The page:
Yaacobi attested, “While I have played for age group national teams before, there is a difference in the levels, which felt like a shock. But that difference motivated me to push myself, play better and stronger, and not hold back. It was a very good experience for me.”
As the final seconds continued to tick down, one of the Israeli players stole the ball back and gained possession. Goalkeeper and Captain Ayelet Peres recollected her thoughts when the match against France ended in Israel’s favor.
“During those last few seconds, we had the ball. Then, the whistle sounded. We realized, at that moment, this was truly happening. The celebration in and out of the water was a great moment with the team,” recalled Peres.
Peres saved 9 out of the 16 shots in that game, including a fantastic save at the start of the third quarter. LEN featured her brilliant save as Day 1’s Play of the Day.
By surmounting the challenge to defeat France, Israel secured an advantageous position to crack into the top six. Israel proceeded to win against Slovakia and Serbia in the group stage to qualify for the quarterfinals. Though the Israeli women lost to the Greeks in the quarterfinals, they beat the Croatians to earn sixth place – a historic result. Israel punched its ticket to its first World Championships this summer in Fukuoka.
36-year-old veteran center back Shunit Strugo acknowledged the resources and support the national team has been given by the Israeli Water Polo Association and Israel’s Ministry of Culture and Sports.
“The Israeli Federation saw us as a potential sport for the future where the Olympics is a possibility for us,” said Strugo. “We have been provided with a sports psychologist, nutritionist, and gym coach. Dimitris has gathered more coaches in Israel to increase the staff. Now, we have a goalie coach and many assistant coaches.”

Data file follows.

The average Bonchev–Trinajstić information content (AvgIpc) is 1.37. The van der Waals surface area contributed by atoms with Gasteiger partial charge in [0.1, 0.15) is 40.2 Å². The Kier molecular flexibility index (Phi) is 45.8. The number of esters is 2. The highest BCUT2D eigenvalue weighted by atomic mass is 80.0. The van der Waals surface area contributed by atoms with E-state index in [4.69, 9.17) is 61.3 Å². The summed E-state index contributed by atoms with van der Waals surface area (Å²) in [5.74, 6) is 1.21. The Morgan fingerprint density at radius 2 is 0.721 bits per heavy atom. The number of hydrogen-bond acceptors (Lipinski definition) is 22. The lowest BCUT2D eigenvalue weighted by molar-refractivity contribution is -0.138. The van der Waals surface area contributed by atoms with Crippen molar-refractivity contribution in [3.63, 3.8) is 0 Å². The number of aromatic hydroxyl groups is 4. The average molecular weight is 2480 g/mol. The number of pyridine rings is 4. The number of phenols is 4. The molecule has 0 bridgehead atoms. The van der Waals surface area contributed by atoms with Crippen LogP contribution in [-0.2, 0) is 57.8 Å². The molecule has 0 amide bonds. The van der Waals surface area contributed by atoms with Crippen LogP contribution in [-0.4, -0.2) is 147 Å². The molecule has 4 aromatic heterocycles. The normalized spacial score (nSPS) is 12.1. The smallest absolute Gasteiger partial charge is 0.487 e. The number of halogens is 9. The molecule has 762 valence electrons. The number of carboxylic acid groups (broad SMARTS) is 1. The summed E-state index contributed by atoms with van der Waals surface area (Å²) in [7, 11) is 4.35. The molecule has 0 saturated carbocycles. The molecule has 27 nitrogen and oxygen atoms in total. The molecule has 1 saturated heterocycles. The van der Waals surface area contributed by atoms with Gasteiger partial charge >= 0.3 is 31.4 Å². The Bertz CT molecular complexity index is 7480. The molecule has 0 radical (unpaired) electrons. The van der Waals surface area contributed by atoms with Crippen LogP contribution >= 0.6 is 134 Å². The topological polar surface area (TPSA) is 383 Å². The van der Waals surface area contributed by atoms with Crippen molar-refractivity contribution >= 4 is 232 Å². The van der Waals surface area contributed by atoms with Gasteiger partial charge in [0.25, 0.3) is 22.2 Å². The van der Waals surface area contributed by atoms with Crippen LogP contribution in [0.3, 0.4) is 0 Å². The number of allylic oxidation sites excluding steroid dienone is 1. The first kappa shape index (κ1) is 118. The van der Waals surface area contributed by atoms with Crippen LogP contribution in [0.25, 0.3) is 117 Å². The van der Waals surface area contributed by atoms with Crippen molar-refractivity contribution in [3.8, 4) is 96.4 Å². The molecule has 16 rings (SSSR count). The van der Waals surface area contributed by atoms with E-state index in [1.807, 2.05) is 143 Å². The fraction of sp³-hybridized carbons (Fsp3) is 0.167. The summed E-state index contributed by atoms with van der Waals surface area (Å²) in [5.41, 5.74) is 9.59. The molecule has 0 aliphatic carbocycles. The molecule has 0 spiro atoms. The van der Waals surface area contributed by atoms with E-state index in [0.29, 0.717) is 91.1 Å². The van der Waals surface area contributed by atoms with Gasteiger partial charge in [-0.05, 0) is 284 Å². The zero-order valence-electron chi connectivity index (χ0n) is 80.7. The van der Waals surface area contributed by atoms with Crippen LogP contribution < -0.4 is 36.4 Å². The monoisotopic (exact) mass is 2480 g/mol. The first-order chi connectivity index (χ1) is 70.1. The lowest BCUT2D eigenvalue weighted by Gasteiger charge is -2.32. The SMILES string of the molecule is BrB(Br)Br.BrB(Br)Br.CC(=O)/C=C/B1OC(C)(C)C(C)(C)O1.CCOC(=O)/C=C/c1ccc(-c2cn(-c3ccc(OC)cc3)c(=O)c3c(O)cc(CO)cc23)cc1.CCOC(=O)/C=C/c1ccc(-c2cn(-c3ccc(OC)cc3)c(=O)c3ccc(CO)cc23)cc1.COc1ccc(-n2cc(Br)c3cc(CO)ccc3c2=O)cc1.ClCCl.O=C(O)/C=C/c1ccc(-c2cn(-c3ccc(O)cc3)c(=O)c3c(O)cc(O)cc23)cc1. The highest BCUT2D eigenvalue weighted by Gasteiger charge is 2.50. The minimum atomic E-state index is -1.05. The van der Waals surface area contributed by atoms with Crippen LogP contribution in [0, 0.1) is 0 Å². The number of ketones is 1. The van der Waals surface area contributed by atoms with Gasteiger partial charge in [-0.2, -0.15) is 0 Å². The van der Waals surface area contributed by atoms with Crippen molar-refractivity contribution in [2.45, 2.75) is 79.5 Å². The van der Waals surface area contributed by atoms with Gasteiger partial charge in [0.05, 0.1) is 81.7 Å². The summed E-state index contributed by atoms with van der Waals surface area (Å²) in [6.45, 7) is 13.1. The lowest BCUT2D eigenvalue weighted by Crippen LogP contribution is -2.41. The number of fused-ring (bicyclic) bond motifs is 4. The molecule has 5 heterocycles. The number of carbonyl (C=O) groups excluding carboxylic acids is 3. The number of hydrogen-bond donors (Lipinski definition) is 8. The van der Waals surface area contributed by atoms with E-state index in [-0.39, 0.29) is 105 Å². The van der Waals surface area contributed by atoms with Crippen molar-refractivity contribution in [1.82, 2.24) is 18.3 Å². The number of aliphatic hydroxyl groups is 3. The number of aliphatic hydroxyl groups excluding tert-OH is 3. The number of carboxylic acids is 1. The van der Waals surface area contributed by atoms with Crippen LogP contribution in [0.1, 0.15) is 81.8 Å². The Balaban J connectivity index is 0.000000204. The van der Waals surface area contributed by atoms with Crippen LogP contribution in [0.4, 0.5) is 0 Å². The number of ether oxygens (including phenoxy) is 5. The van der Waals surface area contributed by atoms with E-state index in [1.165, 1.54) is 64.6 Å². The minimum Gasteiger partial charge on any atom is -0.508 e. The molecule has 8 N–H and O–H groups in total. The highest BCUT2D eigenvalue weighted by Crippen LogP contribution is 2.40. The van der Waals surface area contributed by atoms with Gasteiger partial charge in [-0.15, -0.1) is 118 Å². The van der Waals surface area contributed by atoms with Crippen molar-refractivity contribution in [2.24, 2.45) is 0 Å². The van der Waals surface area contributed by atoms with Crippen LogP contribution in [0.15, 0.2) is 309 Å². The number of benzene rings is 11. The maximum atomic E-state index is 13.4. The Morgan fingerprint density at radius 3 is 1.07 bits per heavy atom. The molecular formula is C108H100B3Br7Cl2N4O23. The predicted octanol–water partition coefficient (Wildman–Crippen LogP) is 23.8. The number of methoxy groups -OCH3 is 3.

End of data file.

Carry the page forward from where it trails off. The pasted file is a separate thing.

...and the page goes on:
At the recent Berlin Cup, Israel successfully qualified for the Women’s Water Polo World Cup Final, or the “Super Final,” hosted in Long Beach, California. The “Super Final” will commence the Israel team’s busy summer schedule, with this tournament set from June 23 – 25. Afterward, the team will be in Fukuoka about three weeks later, competing to claim one of the two remaining slots open for the 2024 Paris Olympic Games.
The final chance to qualify for the Olympics will be at the Doha World Championships in February 2024 – one month following the European Championships hosted by Israel for the first time.
The 2024 European Championships will be held in Netanya at the Wingate Institute. This facility has hosted two other major tournaments in the last two years – the FINA (now World Aquatics) U-20 Women’s Water Polo World Championships in 2021 and the LEN U-19 Women’s Water Polo European Championships in 2022.
While the team is excited for the European Championships to be on their home soil, they are also maintaining their focus on one competition at a time.
“We need to concentrate on the upcoming competitions, but we are very excited to be hosting the European Championships in Israel with our home crowd cheering for us,” resounded Strugo. “I’m sure this will put some extra stress on us, but hopefully, that will push and motivate us. It will be a very nice experience.”
Under the guidance of Mavrotas and with the players’ fierce spirit, the Israel national team could shock the world with its performances this summer into next year. The young women who experienced hostility over four years ago will prepare for the 2024 Europeans to show the world they are here to stay in water polo and continue making history.